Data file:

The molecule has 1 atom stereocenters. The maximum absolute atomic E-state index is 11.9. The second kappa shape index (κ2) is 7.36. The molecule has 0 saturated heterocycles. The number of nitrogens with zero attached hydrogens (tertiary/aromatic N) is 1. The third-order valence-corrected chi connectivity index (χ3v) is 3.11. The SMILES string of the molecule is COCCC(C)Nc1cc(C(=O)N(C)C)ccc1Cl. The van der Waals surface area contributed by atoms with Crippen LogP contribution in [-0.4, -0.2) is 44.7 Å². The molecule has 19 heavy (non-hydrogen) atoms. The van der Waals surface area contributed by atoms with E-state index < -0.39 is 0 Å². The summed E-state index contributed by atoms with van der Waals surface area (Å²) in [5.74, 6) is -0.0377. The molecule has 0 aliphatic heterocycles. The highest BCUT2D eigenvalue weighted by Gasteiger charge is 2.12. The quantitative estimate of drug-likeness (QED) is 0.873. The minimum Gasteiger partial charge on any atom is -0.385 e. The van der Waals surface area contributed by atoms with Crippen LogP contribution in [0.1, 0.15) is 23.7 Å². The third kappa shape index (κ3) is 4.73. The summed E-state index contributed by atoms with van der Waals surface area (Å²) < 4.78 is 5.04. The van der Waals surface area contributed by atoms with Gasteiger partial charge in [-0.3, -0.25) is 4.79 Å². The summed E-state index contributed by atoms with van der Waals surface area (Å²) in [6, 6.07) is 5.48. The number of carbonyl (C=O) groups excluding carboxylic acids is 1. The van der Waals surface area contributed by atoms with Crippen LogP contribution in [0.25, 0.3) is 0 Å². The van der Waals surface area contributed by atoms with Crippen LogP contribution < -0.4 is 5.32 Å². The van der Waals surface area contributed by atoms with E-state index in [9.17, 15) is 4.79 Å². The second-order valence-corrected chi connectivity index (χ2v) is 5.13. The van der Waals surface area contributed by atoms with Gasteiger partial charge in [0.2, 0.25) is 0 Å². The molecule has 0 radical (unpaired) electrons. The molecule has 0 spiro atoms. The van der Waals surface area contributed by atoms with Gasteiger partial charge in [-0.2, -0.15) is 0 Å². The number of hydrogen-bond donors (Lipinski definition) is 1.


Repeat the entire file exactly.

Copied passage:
The molecule has 1 atom stereocenters. The maximum absolute atomic E-state index is 11.9. The second kappa shape index (κ2) is 7.36. The molecule has 0 saturated heterocycles. The number of nitrogens with zero attached hydrogens (tertiary/aromatic N) is 1. The third-order valence-corrected chi connectivity index (χ3v) is 3.11. The SMILES string of the molecule is COCCC(C)Nc1cc(C(=O)N(C)C)ccc1Cl. The van der Waals surface area contributed by atoms with Crippen LogP contribution in [-0.4, -0.2) is 44.7 Å². The molecule has 19 heavy (non-hydrogen) atoms. The van der Waals surface area contributed by atoms with E-state index < -0.39 is 0 Å². The summed E-state index contributed by atoms with van der Waals surface area (Å²) in [5.74, 6) is -0.0377. The molecule has 0 aliphatic heterocycles. The highest BCUT2D eigenvalue weighted by Gasteiger charge is 2.12. The quantitative estimate of drug-likeness (QED) is 0.873. The minimum Gasteiger partial charge on any atom is -0.385 e. The van der Waals surface area contributed by atoms with Crippen LogP contribution in [0.1, 0.15) is 23.7 Å². The third kappa shape index (κ3) is 4.73. The summed E-state index contributed by atoms with van der Waals surface area (Å²) < 4.78 is 5.04. The van der Waals surface area contributed by atoms with Gasteiger partial charge in [-0.3, -0.25) is 4.79 Å². The summed E-state index contributed by atoms with van der Waals surface area (Å²) in [6, 6.07) is 5.48. The number of carbonyl (C=O) groups excluding carboxylic acids is 1. The van der Waals surface area contributed by atoms with Crippen LogP contribution in [0.25, 0.3) is 0 Å². The van der Waals surface area contributed by atoms with Crippen LogP contribution < -0.4 is 5.32 Å². The van der Waals surface area contributed by atoms with E-state index in [9.17, 15) is 4.79 Å². The second-order valence-corrected chi connectivity index (χ2v) is 5.13. The van der Waals surface area contributed by atoms with Gasteiger partial charge in [0.2, 0.25) is 0 Å². The molecule has 0 radical (unpaired) electrons. The molecule has 0 spiro atoms. The van der Waals surface area contributed by atoms with Gasteiger partial charge in [-0.2, -0.15) is 0 Å². The number of hydrogen-bond donors (Lipinski definition) is 1.